Liquid-in-Solid Convection

A model is proposed in which upward-moving, liquid-in-solid convection cells are the primary mechanism by which the Earth’s interior is cooled. Convection cells form in the liquid core when heat from radioactive sources is convected outward. Each cell penetrates the mantle by melting the rock above it due to the extra heat transported by the cell.  In this way each convection cell propagates upwards through the otherwise solid mantle as the convected heat melts rock above the cell and solidifies magma below it. Because the cells are initiated in the core spontaneously and at random, the model accounts for the observed random nature of many geophysical phenomena. A laboratory experiment is proposed whereby a low melting point solid such as wax is subjected to a high temperature gradient in order to promote liquid-in-solid convection and so emulate aspects of mantle dynamics.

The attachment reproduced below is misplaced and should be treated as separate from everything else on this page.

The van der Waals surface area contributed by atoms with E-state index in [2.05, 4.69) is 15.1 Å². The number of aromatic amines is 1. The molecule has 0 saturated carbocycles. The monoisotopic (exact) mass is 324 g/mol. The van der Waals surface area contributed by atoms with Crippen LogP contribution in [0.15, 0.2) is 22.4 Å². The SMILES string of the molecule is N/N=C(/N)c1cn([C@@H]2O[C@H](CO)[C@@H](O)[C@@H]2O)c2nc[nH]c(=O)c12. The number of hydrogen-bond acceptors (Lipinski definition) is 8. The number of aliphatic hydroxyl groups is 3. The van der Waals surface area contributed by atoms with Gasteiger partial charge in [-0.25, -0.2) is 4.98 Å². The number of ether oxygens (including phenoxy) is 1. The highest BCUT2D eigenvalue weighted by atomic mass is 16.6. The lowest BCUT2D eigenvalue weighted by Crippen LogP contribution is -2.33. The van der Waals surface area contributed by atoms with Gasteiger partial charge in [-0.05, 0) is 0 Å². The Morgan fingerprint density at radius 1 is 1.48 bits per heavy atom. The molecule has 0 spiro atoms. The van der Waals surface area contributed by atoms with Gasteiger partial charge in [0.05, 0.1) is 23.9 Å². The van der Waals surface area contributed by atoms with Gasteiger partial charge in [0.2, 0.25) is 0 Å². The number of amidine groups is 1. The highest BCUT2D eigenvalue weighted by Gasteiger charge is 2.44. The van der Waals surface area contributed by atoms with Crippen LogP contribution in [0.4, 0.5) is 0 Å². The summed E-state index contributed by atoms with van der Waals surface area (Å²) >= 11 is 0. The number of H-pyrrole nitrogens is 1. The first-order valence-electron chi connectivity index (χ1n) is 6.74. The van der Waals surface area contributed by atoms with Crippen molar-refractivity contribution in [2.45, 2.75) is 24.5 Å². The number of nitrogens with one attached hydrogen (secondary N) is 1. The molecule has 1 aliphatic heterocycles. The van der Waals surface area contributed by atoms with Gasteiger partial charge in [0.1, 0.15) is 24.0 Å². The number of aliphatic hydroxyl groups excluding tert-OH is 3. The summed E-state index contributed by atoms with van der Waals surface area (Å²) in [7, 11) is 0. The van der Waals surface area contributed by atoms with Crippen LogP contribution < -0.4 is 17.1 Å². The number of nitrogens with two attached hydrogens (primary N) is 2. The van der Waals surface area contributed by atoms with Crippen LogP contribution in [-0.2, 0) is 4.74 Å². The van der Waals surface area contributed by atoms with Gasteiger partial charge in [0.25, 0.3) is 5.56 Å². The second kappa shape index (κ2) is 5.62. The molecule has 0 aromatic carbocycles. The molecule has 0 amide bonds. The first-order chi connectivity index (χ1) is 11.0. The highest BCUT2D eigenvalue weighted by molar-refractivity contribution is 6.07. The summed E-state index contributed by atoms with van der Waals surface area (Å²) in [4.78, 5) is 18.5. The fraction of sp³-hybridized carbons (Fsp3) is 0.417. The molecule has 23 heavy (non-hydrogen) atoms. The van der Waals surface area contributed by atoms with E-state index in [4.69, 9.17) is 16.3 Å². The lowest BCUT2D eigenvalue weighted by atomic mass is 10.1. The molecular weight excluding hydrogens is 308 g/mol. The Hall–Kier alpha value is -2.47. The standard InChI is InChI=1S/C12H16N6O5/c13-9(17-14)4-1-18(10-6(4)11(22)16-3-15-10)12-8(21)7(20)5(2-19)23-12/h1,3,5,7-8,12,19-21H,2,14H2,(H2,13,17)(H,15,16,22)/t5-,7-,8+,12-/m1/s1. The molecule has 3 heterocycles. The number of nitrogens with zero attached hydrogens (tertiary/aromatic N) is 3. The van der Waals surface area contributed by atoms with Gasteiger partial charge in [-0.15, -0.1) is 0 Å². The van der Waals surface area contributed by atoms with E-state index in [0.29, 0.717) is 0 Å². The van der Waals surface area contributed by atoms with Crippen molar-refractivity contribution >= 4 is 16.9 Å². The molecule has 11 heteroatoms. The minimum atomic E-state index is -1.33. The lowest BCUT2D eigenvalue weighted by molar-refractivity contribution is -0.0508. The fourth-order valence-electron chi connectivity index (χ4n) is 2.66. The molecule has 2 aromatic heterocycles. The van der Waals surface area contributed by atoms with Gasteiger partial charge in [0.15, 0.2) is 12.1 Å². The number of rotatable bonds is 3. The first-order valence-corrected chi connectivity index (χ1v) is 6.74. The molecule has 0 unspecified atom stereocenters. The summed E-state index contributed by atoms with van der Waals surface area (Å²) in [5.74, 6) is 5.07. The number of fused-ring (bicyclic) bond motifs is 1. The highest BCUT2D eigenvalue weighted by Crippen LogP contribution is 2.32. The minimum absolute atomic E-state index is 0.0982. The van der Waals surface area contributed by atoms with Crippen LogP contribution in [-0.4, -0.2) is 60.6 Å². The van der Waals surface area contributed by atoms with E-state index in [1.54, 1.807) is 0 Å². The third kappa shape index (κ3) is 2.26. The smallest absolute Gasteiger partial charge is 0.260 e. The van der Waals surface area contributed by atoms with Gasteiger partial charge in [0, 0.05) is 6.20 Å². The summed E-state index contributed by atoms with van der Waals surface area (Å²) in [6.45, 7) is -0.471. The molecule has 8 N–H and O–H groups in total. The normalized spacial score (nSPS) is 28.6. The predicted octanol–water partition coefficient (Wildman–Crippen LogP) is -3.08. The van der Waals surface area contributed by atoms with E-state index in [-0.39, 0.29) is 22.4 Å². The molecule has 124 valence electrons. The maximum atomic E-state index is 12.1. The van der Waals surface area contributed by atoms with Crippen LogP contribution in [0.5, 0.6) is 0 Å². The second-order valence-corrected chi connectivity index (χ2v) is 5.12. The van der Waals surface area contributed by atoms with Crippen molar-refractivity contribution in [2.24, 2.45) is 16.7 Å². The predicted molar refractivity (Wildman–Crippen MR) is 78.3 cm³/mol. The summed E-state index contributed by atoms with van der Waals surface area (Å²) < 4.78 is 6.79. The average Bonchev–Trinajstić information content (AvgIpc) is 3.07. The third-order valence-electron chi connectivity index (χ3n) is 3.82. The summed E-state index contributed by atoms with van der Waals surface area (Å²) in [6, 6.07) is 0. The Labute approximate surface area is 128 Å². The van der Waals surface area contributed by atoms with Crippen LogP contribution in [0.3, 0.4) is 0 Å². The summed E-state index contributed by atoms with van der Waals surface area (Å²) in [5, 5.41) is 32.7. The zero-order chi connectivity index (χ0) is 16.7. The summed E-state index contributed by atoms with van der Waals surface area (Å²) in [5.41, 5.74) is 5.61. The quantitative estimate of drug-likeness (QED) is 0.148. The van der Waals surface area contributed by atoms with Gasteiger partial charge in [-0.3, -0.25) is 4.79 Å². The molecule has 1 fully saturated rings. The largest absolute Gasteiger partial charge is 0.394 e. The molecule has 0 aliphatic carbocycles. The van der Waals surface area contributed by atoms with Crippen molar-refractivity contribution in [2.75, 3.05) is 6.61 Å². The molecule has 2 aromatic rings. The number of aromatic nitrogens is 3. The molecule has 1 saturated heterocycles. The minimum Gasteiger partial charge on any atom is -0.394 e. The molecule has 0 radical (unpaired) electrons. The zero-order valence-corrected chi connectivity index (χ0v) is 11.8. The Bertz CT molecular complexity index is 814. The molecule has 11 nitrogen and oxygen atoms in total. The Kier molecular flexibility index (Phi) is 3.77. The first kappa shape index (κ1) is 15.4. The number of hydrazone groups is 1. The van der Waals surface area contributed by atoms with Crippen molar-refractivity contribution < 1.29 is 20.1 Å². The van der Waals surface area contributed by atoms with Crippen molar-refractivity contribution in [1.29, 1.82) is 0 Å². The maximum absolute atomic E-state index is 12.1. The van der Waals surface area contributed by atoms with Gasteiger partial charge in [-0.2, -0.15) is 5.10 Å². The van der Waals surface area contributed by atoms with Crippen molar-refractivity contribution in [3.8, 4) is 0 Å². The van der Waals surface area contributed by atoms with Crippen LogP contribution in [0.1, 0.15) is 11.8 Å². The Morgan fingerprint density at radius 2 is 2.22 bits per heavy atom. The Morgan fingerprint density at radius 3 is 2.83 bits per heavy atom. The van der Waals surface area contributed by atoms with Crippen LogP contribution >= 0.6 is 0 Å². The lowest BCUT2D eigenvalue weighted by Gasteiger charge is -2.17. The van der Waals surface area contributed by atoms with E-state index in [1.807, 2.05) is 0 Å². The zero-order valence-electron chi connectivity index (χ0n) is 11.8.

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Two papers providing experimental support for the existence of such liquid convection cells have recently (October 2020) been published in Nature:

Melt Mapped inside the Earth’s Mantle by Laura Cobden

and

Seismic evidence for partial melt below tectonic plates. Debayle et al